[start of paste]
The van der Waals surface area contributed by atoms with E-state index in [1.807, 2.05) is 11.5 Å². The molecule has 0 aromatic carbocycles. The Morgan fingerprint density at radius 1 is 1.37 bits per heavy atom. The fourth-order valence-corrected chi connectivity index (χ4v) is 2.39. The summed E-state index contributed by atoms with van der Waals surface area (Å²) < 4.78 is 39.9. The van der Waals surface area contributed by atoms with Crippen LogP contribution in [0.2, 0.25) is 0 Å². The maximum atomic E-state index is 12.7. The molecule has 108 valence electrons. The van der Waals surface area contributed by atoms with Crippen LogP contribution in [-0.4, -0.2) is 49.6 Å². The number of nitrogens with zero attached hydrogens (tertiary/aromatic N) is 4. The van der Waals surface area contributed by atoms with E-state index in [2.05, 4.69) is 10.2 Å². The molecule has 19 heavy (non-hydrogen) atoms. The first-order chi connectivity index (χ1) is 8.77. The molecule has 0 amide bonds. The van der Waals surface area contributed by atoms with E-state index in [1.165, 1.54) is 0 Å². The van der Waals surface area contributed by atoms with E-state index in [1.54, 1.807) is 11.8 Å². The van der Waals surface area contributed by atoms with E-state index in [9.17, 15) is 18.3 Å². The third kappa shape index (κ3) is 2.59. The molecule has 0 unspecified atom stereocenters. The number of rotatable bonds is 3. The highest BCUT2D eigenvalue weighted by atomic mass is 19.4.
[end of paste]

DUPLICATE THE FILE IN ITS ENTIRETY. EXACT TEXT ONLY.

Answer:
The van der Waals surface area contributed by atoms with E-state index in [1.807, 2.05) is 11.5 Å². The molecule has 0 aromatic carbocycles. The Morgan fingerprint density at radius 1 is 1.37 bits per heavy atom. The fourth-order valence-corrected chi connectivity index (χ4v) is 2.39. The summed E-state index contributed by atoms with van der Waals surface area (Å²) < 4.78 is 39.9. The van der Waals surface area contributed by atoms with Crippen LogP contribution in [0.2, 0.25) is 0 Å². The maximum atomic E-state index is 12.7. The molecule has 108 valence electrons. The van der Waals surface area contributed by atoms with Crippen LogP contribution in [-0.4, -0.2) is 49.6 Å². The number of nitrogens with zero attached hydrogens (tertiary/aromatic N) is 4. The van der Waals surface area contributed by atoms with E-state index in [2.05, 4.69) is 10.2 Å². The molecule has 19 heavy (non-hydrogen) atoms. The first-order chi connectivity index (χ1) is 8.77. The molecule has 0 amide bonds. The van der Waals surface area contributed by atoms with E-state index in [1.165, 1.54) is 0 Å². The van der Waals surface area contributed by atoms with E-state index in [1.54, 1.807) is 11.8 Å². The van der Waals surface area contributed by atoms with E-state index in [9.17, 15) is 18.3 Å². The third kappa shape index (κ3) is 2.59. The molecule has 0 unspecified atom stereocenters. The number of rotatable bonds is 3. The highest BCUT2D eigenvalue weighted by atomic mass is 19.4.